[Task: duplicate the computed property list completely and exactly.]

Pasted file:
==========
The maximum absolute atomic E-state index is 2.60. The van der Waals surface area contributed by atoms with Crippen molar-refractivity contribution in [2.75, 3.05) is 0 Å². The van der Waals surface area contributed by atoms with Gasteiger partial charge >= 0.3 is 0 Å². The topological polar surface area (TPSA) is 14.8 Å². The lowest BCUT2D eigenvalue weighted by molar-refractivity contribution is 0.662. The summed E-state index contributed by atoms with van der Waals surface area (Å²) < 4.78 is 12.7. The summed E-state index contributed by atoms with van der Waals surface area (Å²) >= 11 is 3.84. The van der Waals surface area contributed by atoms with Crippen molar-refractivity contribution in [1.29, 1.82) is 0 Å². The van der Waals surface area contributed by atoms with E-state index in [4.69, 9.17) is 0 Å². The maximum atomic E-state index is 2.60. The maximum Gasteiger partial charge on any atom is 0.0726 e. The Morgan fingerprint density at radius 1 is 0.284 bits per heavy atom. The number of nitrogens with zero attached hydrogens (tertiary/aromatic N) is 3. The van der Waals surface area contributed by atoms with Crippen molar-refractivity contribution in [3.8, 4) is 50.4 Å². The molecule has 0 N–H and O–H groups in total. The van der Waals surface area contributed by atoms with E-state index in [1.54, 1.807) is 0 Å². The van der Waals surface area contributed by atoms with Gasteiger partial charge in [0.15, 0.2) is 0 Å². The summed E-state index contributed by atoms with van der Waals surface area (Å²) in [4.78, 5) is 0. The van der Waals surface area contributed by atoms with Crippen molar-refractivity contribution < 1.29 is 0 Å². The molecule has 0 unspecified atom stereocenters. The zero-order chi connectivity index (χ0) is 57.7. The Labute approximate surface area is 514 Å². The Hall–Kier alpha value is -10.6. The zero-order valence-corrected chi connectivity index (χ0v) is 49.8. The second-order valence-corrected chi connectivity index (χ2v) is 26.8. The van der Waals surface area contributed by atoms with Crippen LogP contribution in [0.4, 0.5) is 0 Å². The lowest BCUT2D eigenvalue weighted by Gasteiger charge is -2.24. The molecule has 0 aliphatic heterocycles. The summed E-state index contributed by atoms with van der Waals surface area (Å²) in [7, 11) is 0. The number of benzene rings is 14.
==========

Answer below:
The maximum absolute atomic E-state index is 2.60. The van der Waals surface area contributed by atoms with Crippen molar-refractivity contribution in [2.75, 3.05) is 0 Å². The van der Waals surface area contributed by atoms with Gasteiger partial charge >= 0.3 is 0 Å². The topological polar surface area (TPSA) is 14.8 Å². The lowest BCUT2D eigenvalue weighted by molar-refractivity contribution is 0.662. The summed E-state index contributed by atoms with van der Waals surface area (Å²) < 4.78 is 12.7. The summed E-state index contributed by atoms with van der Waals surface area (Å²) >= 11 is 3.84. The van der Waals surface area contributed by atoms with Crippen molar-refractivity contribution in [1.29, 1.82) is 0 Å². The van der Waals surface area contributed by atoms with E-state index in [4.69, 9.17) is 0 Å². The maximum atomic E-state index is 2.60. The maximum Gasteiger partial charge on any atom is 0.0726 e. The Morgan fingerprint density at radius 1 is 0.284 bits per heavy atom. The number of nitrogens with zero attached hydrogens (tertiary/aromatic N) is 3. The van der Waals surface area contributed by atoms with Crippen molar-refractivity contribution in [3.8, 4) is 50.4 Å². The molecule has 0 N–H and O–H groups in total. The van der Waals surface area contributed by atoms with E-state index in [1.54, 1.807) is 0 Å². The van der Waals surface area contributed by atoms with Gasteiger partial charge in [0.15, 0.2) is 0 Å². The summed E-state index contributed by atoms with van der Waals surface area (Å²) in [4.78, 5) is 0. The van der Waals surface area contributed by atoms with Crippen molar-refractivity contribution < 1.29 is 0 Å². The molecule has 0 unspecified atom stereocenters. The zero-order chi connectivity index (χ0) is 57.7. The Labute approximate surface area is 514 Å². The Hall–Kier alpha value is -10.6. The zero-order valence-corrected chi connectivity index (χ0v) is 49.8. The second-order valence-corrected chi connectivity index (χ2v) is 26.8. The van der Waals surface area contributed by atoms with Crippen LogP contribution in [0.4, 0.5) is 0 Å². The lowest BCUT2D eigenvalue weighted by Gasteiger charge is -2.24. The molecule has 0 aliphatic heterocycles. The summed E-state index contributed by atoms with van der Waals surface area (Å²) in [7, 11) is 0. The number of benzene rings is 14.